• Ranked 51st on Forbes' 2013 list of billionaires, with an estimated wealth of $15.2bn

It also said that over the past decade, Mr Ballmer had returned more than $180bn to shareholders via dividends and stock buybacks, more than than any US company besides Exxon, and the $63bn cash it has on its balance sheet is second only to Apple in the US.

However, Microsoft's share price has been pretty stagnant over the past decade, generally trading between $20 and $30. By comparison, Apple's has soared from around $9 to about $700 in September 2012, though it has since fallen back to about $400.

It should be pointed out that Mr Kempin only worked under Mr Ballmer's leadership for a year or two, more than a decade ago, and that he left the company under somewhat of a cloud after deals he signed with PC makers were used as ammunition by the US government's anti-competition investigators.

He has now written a book called Resolve and Fortitude: Microsoft's "Secret Power Broker", which details his 20 years at Microsoft.

He may well have an axe to grind as well as a book to sell, but he is not the first person to call for Mr Ballmer to be replaced.

In May 2011 David Einhorn, president of the hedge fund Greenlight Capital - an institutional investor in Microsoft - said Mr Ballmer should step down as chief executive after IBM and Apple had surpassed Microsoft in terms of market value.

It was time to "give someone else a chance", Mr Einhorn said, though Greenlight has since increased its holding in Microsoft to a $289bn stake suggesting it still has faith in the stock, whatever Mr Einhorn's feelings on Mr Ballmer.

And at Microsoft's last shareholder meeting in the autumn, Mr Ballmer received approval from over 96% of investors.

Windows 8 impact

While Microsoft's revenues rose in the most recent quarter, 75% of its overall revenues comes from elements that are not pinned to the operating system.

However, there is no getting away from the fact that Windows 8, which launched at the end of October, has not impressed the market. Revenues from Windows in the January-to-March quarter were flat when adjusted for upgrade offers.

Microsoft Windows 8 start screenMicrosoft says it remains committed to delivering on Windows 8

Last week, research firm IDC said global PC sales fell 14% in the first three months of the year, adding that not only had Windows 8 not provided a positive boost to the PC market, but appeared to have slowed the market.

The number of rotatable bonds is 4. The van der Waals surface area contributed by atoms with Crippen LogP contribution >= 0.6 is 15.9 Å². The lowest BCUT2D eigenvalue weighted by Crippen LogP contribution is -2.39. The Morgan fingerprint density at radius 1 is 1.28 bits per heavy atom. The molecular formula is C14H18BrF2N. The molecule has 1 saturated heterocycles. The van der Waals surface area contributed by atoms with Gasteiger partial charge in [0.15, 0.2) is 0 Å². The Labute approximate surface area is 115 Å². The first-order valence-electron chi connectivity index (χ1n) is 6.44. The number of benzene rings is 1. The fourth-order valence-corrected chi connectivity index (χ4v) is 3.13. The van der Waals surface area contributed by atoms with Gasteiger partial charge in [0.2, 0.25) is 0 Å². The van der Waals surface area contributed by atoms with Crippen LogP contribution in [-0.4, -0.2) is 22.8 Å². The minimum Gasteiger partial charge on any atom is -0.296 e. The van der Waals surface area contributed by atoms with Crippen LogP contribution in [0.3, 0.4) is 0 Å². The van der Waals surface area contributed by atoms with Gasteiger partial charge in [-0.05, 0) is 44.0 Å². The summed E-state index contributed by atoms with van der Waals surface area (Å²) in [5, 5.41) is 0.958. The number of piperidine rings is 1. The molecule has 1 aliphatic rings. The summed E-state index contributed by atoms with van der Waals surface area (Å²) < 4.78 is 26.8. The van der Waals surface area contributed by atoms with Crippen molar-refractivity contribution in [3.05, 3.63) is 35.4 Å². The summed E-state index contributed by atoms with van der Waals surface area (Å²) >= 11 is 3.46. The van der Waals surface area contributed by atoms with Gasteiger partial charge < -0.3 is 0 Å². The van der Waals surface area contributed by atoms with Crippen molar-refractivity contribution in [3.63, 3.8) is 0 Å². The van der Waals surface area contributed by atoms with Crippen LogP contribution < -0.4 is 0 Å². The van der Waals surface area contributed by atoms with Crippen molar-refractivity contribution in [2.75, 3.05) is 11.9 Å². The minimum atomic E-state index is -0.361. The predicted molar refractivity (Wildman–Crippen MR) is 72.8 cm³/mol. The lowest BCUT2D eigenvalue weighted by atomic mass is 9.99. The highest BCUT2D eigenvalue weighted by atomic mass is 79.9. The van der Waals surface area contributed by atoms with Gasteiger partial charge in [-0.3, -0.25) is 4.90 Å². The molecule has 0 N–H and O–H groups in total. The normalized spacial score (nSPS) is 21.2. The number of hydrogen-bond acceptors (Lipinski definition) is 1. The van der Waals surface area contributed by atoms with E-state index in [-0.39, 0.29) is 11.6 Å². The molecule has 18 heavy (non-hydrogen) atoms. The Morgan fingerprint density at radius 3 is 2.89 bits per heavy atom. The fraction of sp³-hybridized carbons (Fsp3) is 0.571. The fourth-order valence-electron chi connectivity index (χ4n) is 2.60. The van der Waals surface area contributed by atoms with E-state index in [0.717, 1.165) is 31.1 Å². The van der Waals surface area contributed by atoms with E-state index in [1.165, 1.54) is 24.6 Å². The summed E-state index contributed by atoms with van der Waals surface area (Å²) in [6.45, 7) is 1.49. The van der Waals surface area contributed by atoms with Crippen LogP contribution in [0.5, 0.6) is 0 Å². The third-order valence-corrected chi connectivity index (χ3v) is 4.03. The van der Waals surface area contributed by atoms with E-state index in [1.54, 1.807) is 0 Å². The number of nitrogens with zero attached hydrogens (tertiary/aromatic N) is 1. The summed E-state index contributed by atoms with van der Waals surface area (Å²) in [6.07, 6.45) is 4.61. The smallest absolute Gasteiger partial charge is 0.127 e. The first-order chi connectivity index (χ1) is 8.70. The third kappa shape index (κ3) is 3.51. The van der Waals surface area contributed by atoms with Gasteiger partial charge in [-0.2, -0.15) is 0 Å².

"Windows 8 was not able to overcome the sexiness of new tablets and new phones," Patrick Moorhead, technology analyst at Moor Insights & Strategy, told the BBC.

"Microsoft took some gambles which didn't end up working out for them - [like] the pervasiveness of touch. All their advertising was about touch, touch, touch.

"Windows 8 was underwhelming as it was received by the market."

Microsoft's chief financial officer (CFO) Peter Klein, whom it has just been announced will leave the company at the end of June, has previously defended the transition to the new operating system.

"It's early days and an ambitious endeavour like this takes time," he said in January. "Together with our partners, we remain focused on fully delivering the promise of Windows 8."

'Give him credit'

Colin Gillis, technology analyst at BGC Partners, believes Mr Ballmer has had a lot of successes that aren't always credited to him.

Bill Gates and Steve Ballmer

Start Quote

There are a lot of amazing things that Steve's leadership got done... But is it enough? No. He and I are not satisfied”

End Quote Bill Gates Microsoft chairman, speaking in a recent interview with CBS

"Kinect at the time was the fastest-selling consumer electronics device in history, XBox was also fast selling," he says. "And that was a very competitive marketplace.

"He's built up a multi-billion-dollar enterprise business, but the flipside is the computing landscape has shifted and Microsoft has not shifted well with it - this is the rise of smartphones and tablets.